Anti-semitic incidents in Britain have risen by 50 per cent in the last year, report finds

473 such incidents took place this year, including two involving "extreme violence"

Click to follow
The Independent Online

The number of anti-semitic incidents in the UK has risen sharply in the last year, a report has found.

Between January and June of this year, 473 anti-semitic incidents took place, including two which were classified as involving “extreme violence”. This represents an increase of 53 per cent from the same period in 2014.

The report was released by Jewish community group Community Security Trust (CST).

Jonathan Sacerdoti, Director of Communications for Campaign Against Anti-Semitism, told The Independent: “Anti-semitism runs counter to British values. We must all work to combat the rise in anti-semitic incidents so that Jewish people continue to feel safe.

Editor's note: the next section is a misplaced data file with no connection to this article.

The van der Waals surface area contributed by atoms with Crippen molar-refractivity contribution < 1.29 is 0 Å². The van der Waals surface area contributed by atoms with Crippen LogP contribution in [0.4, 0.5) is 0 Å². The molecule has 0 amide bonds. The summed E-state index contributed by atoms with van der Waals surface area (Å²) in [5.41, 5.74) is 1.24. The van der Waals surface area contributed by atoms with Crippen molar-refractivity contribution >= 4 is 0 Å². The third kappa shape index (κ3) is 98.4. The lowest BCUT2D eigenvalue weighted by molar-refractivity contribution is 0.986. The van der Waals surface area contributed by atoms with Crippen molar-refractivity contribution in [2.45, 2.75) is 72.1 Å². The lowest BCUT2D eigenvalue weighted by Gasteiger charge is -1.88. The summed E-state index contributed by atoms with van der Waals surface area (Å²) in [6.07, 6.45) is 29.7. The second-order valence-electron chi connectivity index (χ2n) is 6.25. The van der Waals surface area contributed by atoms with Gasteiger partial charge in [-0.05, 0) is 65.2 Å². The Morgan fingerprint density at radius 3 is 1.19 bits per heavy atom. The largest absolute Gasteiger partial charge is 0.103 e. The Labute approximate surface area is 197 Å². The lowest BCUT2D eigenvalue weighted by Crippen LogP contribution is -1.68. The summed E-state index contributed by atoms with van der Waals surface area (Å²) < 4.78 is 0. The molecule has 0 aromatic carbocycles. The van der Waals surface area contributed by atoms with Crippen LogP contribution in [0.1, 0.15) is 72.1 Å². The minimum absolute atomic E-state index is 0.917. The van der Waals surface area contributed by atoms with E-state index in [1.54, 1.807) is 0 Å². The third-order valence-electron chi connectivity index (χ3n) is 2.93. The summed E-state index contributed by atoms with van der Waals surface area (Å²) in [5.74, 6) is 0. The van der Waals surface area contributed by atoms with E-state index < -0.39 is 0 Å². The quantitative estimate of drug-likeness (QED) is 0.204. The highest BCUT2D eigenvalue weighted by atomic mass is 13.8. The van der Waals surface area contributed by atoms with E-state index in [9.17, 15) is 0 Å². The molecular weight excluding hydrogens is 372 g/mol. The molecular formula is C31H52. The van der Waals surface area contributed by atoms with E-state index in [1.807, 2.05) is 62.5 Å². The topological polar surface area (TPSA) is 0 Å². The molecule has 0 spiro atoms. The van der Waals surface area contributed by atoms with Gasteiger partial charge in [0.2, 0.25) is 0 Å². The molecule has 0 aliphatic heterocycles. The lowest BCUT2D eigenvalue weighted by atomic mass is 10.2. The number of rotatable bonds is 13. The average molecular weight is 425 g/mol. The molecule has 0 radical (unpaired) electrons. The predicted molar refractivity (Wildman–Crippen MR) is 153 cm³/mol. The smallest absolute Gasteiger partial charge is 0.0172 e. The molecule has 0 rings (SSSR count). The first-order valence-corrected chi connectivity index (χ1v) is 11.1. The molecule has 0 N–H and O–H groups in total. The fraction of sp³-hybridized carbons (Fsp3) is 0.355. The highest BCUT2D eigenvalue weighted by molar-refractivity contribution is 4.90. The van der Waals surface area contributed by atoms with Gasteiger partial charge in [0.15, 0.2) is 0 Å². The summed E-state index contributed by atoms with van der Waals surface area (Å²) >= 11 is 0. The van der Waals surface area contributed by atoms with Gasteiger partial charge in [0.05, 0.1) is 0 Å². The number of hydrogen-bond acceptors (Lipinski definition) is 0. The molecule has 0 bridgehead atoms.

“Those who experience this racism must not suffer in silence, and should report what happens to them. They need to know they are not alone, and demand protection under the law.”

Elliot Steinberg, Programme Manager at the Council for Jews and Christians, told The Independent: "Anti-semitism is not and cannot be a concern solely for the Jewish community, but for society in general. When communities feel under threat there can be a tendency to become defensive, turn inwards and focus on how we relate within ourselves, but this can also do more damage.

"As with any relationship, face to face engagement is one of the key ways to build trust and challenge generalisations and stereotypes. So we need to be encouraging Jewish groups to invite people in, and encouraging people to reach out to their local Synagogue or Jewish cultural centre and learn more about Judaism and Jews living in Britain today."

Home Secretary Theresa May said: “I know that many Jewish people in this country are concerned about safety in their community, and we are listening.”

It is estimated that there are approximately 260,000 Jews in the UK.

With additional reporting by Reuters